The Polisario Front marks 30 years of struggle for an independent Western Sahara on Monday with little hope in sight of a solution to Africa’s longest-running territorial dispute. Here are key facts about the dispute :
26 Feb 2006
The Sahrawi are from nomadic tribes who traditionally wandered over vast areas including parts of Algeria, Mauritania, Morocco and Western Sahara. In the 1960s, however, they began to settle in the region, sparking calls for self-rule.
The Saharawi Arab Democratic Republic (SADR), declared by independence movement Polisario in 1976, is now recognised by many governments and is a full member of the African Union. It is currently promising to give foreign oil companies exploration rights if it achieves independence.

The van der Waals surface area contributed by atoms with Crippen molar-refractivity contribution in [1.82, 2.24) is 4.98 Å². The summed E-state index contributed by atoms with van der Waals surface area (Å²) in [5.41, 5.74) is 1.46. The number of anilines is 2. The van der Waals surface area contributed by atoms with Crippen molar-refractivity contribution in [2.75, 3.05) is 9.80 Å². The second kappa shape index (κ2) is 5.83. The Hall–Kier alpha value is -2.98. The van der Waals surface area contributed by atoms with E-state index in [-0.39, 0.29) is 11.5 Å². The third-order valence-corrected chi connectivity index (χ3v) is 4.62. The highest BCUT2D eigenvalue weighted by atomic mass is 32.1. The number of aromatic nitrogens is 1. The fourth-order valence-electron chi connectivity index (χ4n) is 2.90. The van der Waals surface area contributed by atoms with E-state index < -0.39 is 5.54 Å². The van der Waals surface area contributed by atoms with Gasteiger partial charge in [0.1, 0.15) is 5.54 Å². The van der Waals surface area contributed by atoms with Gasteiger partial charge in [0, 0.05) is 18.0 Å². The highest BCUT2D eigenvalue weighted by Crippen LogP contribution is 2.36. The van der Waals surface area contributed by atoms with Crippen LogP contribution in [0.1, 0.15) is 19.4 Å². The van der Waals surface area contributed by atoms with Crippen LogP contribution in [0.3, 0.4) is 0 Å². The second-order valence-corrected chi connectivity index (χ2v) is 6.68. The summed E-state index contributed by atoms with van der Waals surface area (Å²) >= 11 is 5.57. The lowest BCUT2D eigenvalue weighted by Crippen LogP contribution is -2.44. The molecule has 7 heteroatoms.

There are 158,000 Sahrawi refugees living in five camps in Algeria near the southwestern city of Tindouf. In February 2006 torrential rains flooded three of the camps, destroyed much of the housing and left 50,000 refugees homeless.
The refugees come from Western Sahara, a Moroccan-controlled territory of 270,000 just across the border from Algeria. Most of them left in 1975 at the start of a lengthy war of independence between the Sahrawi group Polisario Front and Moroccan forces.
A limited diet over decades has left many of the refugees malnourished. The United Nations says malnutrition rates are high. Nearly a third of children under six have stunted growth and two-thirds are anaemic, while a UN survey in 2005 found hat 66% of women of child-bearing age had anaemia.